We would like to transmit to you and all assistants our best wishes for the success of this session, where governments, intergovernmental bodies and non-state actors are trying to get one step closer on mechanisms that will address the well known inefficiencies of the R&D model based on monopoly prices, inefficiencies that have caused innumerable harmful effects on people’s health and well-being.
But we need to put under your consideration, and the consideration of delegates and assistants, a special situation we are currently facing that reflects both the urgency and the interests that are preventing nations from reaching a global solution promptly.
[World Health Organization, Link] Summary: Intellectual property plays an important role both for the researching pharmaceutical industry, which relies heavily on intellectual property to protect its products, and for generic companies, which produce copies of existing medicines once patent protection expires. Beyond patent protection, trademarks are another form of intellectual property rights used to identify and market pharmaceutical products. Trade secrets and protection of clinical test data are other important elements of this industry. Consequently, how a national intellectual property system is set up is important when considering options for local production of pharmaceuticals in developing countries.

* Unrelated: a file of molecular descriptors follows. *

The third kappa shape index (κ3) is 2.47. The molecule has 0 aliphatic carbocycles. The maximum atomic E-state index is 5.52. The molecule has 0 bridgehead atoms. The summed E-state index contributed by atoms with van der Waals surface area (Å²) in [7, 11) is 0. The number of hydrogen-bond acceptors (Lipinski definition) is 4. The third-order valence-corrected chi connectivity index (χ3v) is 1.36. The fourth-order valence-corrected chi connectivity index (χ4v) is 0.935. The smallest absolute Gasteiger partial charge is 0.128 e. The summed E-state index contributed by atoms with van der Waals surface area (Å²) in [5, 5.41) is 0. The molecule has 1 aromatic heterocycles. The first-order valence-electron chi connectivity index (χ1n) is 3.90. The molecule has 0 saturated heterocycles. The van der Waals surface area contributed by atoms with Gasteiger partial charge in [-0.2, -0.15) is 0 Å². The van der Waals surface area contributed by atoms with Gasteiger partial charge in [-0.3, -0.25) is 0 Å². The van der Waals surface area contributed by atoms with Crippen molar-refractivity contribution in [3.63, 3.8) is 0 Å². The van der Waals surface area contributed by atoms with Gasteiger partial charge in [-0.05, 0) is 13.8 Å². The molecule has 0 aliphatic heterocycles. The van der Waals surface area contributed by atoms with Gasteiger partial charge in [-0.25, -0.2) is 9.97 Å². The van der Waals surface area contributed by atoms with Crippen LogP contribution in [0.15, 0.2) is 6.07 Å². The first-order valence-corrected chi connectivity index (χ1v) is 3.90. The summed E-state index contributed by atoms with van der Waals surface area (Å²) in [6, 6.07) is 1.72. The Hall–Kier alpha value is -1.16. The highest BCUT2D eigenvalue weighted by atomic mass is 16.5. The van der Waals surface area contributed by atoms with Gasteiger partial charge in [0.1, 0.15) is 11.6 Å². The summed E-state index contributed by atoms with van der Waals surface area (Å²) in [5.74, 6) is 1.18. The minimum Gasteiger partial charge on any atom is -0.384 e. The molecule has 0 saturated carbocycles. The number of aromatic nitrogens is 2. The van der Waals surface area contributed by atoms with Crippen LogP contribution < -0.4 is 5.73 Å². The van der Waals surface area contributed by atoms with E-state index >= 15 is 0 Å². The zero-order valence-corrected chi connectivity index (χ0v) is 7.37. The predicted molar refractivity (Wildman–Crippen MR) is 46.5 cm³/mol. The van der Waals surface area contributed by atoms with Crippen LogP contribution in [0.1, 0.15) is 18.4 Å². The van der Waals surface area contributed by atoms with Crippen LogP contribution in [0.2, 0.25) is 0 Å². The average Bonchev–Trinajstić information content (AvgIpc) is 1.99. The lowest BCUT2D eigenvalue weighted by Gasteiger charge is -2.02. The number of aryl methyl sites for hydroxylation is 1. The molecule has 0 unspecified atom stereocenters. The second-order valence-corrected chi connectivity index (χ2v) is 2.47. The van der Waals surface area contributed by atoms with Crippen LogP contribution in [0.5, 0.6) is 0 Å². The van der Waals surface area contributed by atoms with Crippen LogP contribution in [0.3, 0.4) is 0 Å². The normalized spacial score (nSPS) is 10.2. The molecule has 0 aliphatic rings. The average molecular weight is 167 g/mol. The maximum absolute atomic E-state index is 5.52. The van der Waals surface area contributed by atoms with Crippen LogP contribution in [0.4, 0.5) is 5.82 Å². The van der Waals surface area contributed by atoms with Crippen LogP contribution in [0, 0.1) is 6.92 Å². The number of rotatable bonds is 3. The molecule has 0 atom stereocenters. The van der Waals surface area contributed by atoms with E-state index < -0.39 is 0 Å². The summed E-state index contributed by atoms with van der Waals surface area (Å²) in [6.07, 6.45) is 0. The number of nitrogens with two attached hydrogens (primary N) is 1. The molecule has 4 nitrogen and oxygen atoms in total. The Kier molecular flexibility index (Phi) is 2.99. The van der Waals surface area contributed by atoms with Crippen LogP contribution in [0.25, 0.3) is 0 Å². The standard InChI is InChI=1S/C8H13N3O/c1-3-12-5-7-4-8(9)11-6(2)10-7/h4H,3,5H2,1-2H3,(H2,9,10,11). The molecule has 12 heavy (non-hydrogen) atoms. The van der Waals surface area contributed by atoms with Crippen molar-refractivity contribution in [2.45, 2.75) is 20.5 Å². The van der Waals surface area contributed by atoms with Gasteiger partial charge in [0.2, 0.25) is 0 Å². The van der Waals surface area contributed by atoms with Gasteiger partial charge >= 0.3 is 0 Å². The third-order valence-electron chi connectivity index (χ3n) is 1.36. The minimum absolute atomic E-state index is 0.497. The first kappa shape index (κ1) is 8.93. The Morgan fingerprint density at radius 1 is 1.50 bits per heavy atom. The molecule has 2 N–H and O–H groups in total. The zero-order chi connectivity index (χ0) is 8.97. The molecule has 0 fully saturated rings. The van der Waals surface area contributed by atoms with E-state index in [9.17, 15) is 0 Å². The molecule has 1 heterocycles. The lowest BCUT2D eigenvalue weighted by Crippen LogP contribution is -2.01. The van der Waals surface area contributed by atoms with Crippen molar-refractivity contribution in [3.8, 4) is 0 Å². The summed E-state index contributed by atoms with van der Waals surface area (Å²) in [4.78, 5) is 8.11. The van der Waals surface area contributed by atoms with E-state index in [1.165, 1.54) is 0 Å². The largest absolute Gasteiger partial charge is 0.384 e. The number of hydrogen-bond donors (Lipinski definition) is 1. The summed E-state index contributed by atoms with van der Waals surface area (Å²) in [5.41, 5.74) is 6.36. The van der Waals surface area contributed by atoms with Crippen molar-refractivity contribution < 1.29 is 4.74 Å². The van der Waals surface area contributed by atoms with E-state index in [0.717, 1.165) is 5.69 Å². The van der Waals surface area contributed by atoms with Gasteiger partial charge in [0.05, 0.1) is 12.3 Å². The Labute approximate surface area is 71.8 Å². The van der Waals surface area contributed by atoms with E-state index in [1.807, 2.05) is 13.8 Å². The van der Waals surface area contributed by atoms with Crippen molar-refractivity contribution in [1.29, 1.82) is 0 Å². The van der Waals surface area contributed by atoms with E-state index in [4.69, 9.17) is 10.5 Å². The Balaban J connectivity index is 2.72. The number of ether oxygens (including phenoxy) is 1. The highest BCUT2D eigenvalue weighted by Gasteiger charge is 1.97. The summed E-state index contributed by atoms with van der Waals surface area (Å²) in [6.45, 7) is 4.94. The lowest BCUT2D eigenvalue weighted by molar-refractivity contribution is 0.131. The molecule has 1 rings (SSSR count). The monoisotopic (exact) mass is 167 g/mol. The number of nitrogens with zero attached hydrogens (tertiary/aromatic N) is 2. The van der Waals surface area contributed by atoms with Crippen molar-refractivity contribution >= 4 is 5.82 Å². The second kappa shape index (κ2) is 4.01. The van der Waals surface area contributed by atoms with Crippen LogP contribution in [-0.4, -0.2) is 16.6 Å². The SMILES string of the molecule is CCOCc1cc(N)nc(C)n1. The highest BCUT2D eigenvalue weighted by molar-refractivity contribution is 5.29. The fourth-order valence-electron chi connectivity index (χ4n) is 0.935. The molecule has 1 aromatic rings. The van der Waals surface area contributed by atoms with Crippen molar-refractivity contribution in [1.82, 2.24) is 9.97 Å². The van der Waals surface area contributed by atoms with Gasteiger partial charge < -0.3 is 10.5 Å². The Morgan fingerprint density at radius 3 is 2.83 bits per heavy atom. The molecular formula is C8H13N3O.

This statement calls on the High-Level Panel to promote policy coherence in the international intellectual property, human rights and global health system in part through a strong articulation and examination of the implications of the human rights duty to interpret and implement all legislation to promote the right to health and corresponding rights to access needed medicines. The submission describes why such a mandate – from the lens of international economic theory – would lead to the conclusion that states must make maximum use of routine compulsory licensing programs for pharmaceuticals to rectify intellectual property and health concerns. It then articulates how adoption of the interpretive rule should justify and motivate specific government actions – including minimizing the scope of patent rights and maximizing the use of routine compulsory licensing – that would help reduce the incoherence between rights of inventors, international human rights laws, trade rules, and public health objectives.
[IP Watch, Link (CC-BY)] Today, United States President Barack Obama sent two signed multilateral copyright treaties negotiated at the World Intellectual Property Organization to the US Senate for ratification. The treaties are the 2012 Beijing Treaty on Audiovisual Performances and the 2013 Marrakesh Treaty to Facilitate Access to Published Works for Persons Who Are Blind, Visually Impaired.